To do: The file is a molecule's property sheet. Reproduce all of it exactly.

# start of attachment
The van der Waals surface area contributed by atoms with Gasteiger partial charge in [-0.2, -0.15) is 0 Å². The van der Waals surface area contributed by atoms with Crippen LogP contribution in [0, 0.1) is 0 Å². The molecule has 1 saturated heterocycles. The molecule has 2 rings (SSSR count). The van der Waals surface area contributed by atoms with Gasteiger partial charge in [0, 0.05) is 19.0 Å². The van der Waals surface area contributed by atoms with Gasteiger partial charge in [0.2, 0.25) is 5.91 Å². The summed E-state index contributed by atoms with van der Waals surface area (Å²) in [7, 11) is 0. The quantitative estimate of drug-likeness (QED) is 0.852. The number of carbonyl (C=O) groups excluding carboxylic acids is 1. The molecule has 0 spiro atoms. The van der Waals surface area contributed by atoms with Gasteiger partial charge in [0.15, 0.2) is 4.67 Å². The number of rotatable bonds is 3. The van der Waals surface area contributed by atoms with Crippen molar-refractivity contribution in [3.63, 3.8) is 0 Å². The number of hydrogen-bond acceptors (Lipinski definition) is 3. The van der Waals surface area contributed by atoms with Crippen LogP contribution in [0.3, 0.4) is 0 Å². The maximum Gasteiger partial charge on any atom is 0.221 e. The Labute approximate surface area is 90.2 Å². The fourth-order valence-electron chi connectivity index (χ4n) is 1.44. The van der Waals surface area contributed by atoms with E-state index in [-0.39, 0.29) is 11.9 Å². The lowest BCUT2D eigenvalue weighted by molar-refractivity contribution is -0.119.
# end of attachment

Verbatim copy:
The van der Waals surface area contributed by atoms with Gasteiger partial charge in [-0.2, -0.15) is 0 Å². The van der Waals surface area contributed by atoms with Crippen LogP contribution in [0, 0.1) is 0 Å². The molecule has 1 saturated heterocycles. The molecule has 2 rings (SSSR count). The van der Waals surface area contributed by atoms with Gasteiger partial charge in [0, 0.05) is 19.0 Å². The van der Waals surface area contributed by atoms with Gasteiger partial charge in [0.2, 0.25) is 5.91 Å². The summed E-state index contributed by atoms with van der Waals surface area (Å²) in [7, 11) is 0. The quantitative estimate of drug-likeness (QED) is 0.852. The number of carbonyl (C=O) groups excluding carboxylic acids is 1. The molecule has 0 spiro atoms. The van der Waals surface area contributed by atoms with Gasteiger partial charge in [0.15, 0.2) is 4.67 Å². The number of rotatable bonds is 3. The van der Waals surface area contributed by atoms with Crippen molar-refractivity contribution in [3.63, 3.8) is 0 Å². The number of hydrogen-bond acceptors (Lipinski definition) is 3. The van der Waals surface area contributed by atoms with Crippen LogP contribution in [0.3, 0.4) is 0 Å². The maximum Gasteiger partial charge on any atom is 0.221 e. The Labute approximate surface area is 90.2 Å². The fourth-order valence-electron chi connectivity index (χ4n) is 1.44. The van der Waals surface area contributed by atoms with E-state index in [-0.39, 0.29) is 11.9 Å². The lowest BCUT2D eigenvalue weighted by molar-refractivity contribution is -0.119.